Commonly referred to as the Fox-body Mustang, the third generation Ford Mustang was produced by the Blue Oval between 1978 and 1993. During its long production life, it went through a number of sub-models, trim levels, drivetrain combinations, and special versions and enthusiasts generally divide the generation into two segments: 1979–1986 cars with quad headlight layout, and 1987–1993 cars with a more aerodynamically-optimized front fascia. Today, we’ll talk about the very early models.
What we have in the video above is a relatively low-mileage 1979 Mustang Ghia, showing 9,266 miles (14,912 kilometers) on the odometer. The folks over from the Late Model Restoration channel on YouTube decided to put this little Fox-body Mustang on the dyno to find out how much power the coupe’s engine is still generating.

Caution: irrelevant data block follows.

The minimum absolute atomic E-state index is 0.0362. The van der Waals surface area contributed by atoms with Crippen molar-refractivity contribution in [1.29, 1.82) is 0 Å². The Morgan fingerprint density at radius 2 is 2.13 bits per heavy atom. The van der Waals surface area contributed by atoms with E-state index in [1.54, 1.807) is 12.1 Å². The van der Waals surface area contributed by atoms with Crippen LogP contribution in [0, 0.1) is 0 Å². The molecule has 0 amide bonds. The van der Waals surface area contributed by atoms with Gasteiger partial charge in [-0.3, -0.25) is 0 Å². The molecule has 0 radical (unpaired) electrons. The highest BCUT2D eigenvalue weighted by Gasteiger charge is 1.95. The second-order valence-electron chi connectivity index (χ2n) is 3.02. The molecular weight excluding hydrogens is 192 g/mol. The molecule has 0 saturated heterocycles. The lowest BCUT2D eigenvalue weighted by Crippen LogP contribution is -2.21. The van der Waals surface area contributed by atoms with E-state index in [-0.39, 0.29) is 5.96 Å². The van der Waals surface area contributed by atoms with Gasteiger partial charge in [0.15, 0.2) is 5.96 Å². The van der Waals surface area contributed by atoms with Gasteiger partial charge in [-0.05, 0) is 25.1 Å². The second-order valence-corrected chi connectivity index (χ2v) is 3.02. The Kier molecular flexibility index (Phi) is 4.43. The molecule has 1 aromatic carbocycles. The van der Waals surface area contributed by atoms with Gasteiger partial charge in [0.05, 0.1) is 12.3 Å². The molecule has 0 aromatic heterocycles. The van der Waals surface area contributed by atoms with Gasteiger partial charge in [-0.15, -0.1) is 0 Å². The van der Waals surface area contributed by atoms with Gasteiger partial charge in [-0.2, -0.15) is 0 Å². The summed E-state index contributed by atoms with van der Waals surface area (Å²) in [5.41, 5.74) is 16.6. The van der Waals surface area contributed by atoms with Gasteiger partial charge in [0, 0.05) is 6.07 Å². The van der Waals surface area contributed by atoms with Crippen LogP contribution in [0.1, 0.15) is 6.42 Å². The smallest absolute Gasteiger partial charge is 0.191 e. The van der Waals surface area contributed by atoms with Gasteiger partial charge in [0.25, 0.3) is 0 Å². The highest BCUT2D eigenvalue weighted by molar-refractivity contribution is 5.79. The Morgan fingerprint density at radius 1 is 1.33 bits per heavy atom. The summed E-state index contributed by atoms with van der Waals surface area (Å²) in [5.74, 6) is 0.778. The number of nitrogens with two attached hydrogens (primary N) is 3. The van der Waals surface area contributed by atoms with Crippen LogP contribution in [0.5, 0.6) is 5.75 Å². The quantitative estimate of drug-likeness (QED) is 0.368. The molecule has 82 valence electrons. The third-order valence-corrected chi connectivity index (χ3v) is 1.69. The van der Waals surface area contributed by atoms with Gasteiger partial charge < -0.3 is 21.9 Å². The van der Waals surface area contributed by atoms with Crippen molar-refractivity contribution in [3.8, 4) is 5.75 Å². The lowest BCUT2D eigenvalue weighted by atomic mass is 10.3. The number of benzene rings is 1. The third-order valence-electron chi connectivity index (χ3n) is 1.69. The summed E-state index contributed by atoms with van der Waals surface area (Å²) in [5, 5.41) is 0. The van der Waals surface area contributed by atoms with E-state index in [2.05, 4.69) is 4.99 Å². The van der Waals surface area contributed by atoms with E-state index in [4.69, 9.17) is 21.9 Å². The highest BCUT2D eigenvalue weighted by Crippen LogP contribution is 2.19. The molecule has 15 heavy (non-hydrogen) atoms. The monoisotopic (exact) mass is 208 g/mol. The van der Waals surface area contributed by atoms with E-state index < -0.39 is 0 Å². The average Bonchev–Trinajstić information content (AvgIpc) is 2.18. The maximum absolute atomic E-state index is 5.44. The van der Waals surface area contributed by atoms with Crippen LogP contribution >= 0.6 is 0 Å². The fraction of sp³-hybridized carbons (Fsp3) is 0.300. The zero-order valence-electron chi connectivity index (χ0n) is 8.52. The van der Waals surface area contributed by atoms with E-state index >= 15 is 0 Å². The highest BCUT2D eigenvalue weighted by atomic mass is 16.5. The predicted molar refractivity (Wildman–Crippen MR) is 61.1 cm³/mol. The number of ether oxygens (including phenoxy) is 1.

Under the hood of this well-maintained 1979 example is a 2.3-liter, four-cylinder naturally aspirated engine with a 9:1 compression. In stock form, when new, this unit delivered 88 horsepower (66 kilowatts) and 118 pound-feet (160 Newton-meters) of torque. Power goes through a three-speed automatic gearbox and reaches the rear wheels. How many of these ponies are still alive? Let’s find out.
A quick run at the dyno at third gear shows 64 hp (48 kW) at about 4,830 rpm and 82.4 lb-ft (111.7 Nm) of twist at 3,670 rpm. This is all measured at the wheels which, after accounting for an approximately 20-percent loss from the torque-converter automatic, should mean the engine produces approximately 77 hp (57 kW) and 99 lb-ft (134 Nm) of torque at the flywheel. As one of the commenters under the video on YouTube said, maybe it was a Friday build on the engine back in 1979...